Please contact us if you would like more information on how to prepare for a cybersecurity incident.
Peterson Regional Medical Center is one of the long-standing, independent community hospitals in Texas with a long history of self-insuring their employee and patient incidents for expenses associated with patient and employee injuries. As most of you that work with us know, HealthSure has a bias for hospitals embracing risk and managing the costs within the organization vs. just buying insurance. Peterson Regional Medical Center in Kerrville is nominated for this year’s Torch Light Award due in part to their propensity to assume and accept risk while managing the challenges that come with patient quality and safety and employee health and safety.
Some examples include the fact that they manage potentially compensable events to remain financially lower than the 5 year statewide average as compiled by the American Society of Healthcare Risk Managers; for example, liability claims for Peterson close at 19% of the 5 yr. statewide average for Patient liability claims. Peterson’s legal expenses to manage liability claims is running at 41% the 5 yr. statewide avg. The number of actual claims Peterson incurred since 2012 averages < 1% per occupied bed equivalent (OBE) whereas the statewide average is running 1.29% per OBE year for the same period or 184% less.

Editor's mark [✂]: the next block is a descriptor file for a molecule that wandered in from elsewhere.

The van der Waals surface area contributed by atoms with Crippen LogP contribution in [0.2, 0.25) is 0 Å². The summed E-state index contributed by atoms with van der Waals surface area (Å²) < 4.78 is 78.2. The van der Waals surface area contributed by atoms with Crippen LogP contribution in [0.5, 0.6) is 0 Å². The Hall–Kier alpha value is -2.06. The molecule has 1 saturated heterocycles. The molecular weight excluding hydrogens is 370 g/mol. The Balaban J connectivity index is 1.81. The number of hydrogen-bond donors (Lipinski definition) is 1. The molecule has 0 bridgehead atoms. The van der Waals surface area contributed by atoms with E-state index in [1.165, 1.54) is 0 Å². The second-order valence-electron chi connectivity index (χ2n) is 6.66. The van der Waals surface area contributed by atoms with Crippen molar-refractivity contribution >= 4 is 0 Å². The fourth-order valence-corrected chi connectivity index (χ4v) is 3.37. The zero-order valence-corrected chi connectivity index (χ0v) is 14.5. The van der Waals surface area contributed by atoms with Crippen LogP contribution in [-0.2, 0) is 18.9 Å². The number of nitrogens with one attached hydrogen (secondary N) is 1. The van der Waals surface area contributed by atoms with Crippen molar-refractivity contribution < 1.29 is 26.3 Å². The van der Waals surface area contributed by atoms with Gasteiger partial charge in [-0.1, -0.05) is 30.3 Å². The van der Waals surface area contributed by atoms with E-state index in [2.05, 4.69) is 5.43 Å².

As for employee safety, the health care industry national average for OSHA reportable injuries is 6.8 injuries per year whereas Peterson is running 1.6 injuries or 24% of the national average.
The other notable successes that support Peterson’s journey to a Culture of Safety are Peterson’s Workplace of the Year status awarded by the Advisory Board, a 3-time recipient as a Top 100 Rural and Community Hospital according to The National Rural Health Association’s Rural Health Policy Institute, iVantage Health Analytics and The Chartis Center for Rural Health, a Top 15% hospital by Healthgrades in Outstanding Pt. Experience for last 2 years and many other awards.
Peterson’s CEO, Pat Murray, would be the first to tell you that these achievements and measures are due only to the work ethic and patient experience culture that exists within the organization yet coincidently, all under the leadership of Pat and a very supportive Board.
Our purpose is to help healthcare organizations succeed in the increasingly complex world of risk and insurance, and we need to add more “A players” to our team to support the growth of our organization.
Please be on the look out for the following positions:
HealthSure offers flexible work arrangements, a strong culture of empowerment, teamwork, and support to advance your career.
Small but important print
This communication is designed to provide a summary of significant developments to our clients. Information presented is based on known provisions. Additional facts and information or future developments may affect the subjects addressed. It is intended to be informational and does not constitute legal advice regarding any specific situation. Plan sponsors should consult and rely on their attorneys for legal advice.